Although a surety’s right to reimbursement is implied by law, performance bond sureties often condition their issuance of bonds to contractors upon receipt of a written indemnity agreement. Typically, these written indemnity agreements provide the surety additional rights that pose increased (and sometimes hidden or unknown) risks to all who sign the indemnity agreement. The recent decision in Hanover Ins. Co. v. Atlas Elec. Co., 2013 U.S. Dist. LEXIS 33742 (D. Tenn. Mar. 12, 2013) is instructive.
1) The Indemnitors shall exonerate, indemnify, and save harmless [Hanover] from and against every claim, demand, liability, cost, charge, suit, judgment, and expense which [Hanover] may pay or incur . . . .
2) The Indemnitors were expressly liable to Hanover for all payments it made under the bonds, plus interest thereon at the maximum rate permitted by law, from the date such payments were made under [Hanover]’s belief that liability for the payments existed or that payment was necessary or expedient, whether or not such liability, necessity or expediency existed.
3) The [v]ouchers or other evidence of payment by [Hanover] shall be conclusive evidence of the fact and amount of each such liability, necessity, or expediency and of the Indemnitors’ liability to [Hanover] therefor.
Hanover paid for losses as a result of bad faith or improper motives.
In Hanover, the Indemnitors did not oppose Hanover’s motion for summary judgment. Instead, some of the Indemnitors indicated their intent to file for bankruptcy which would have stayed the court action. Unfortunately, none of the Indemnitors ever filed a bankruptcy petition. Therefore, the Court granted Hanover judgment against the Indemnitors, jointly and severally, in the amount of almost one-half million dollars.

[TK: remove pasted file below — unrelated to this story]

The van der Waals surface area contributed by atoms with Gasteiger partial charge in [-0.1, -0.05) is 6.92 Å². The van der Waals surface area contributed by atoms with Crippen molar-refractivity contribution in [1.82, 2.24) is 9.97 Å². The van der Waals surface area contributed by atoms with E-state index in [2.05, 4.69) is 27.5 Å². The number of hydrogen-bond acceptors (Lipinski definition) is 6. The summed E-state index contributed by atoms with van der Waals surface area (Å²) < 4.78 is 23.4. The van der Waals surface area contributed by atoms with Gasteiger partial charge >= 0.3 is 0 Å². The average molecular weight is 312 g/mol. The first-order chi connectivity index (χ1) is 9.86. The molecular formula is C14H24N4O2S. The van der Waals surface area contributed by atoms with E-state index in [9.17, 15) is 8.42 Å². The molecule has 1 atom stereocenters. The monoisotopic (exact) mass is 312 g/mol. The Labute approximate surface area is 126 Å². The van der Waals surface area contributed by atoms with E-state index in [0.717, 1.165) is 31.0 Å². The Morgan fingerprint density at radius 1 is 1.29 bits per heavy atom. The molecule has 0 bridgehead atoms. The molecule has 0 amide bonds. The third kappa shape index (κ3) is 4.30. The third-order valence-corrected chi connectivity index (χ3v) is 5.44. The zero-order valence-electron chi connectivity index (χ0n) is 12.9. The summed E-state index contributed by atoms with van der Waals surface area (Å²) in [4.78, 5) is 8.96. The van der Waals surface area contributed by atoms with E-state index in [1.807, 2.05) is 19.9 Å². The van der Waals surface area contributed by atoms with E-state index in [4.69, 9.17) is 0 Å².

In some instances, a contractor may dispute whether or not it defaulted under the bonded contract in the first place. A contractor may also have a basis to dispute the reasonableness of the funds paid to complete the project. The Hanover case’s indemnity agreement language strongly favored the surety and left the contractor without a lot of defense options. Do not put yourself in a situation where you are surprised by hidden risks included in your performance bond indemnity agreements.
All contractors should take the time to review an indemnity agreement before signing it. They should also shop around with different surety companies and compare the indemnity terms. A contractor should also attempt to negotiate revised terms when the indemnity agreement language is unfavorable. A contractor should also make sure the the indemnity agreement obligates the surety to exercise its duties according to good faith standards.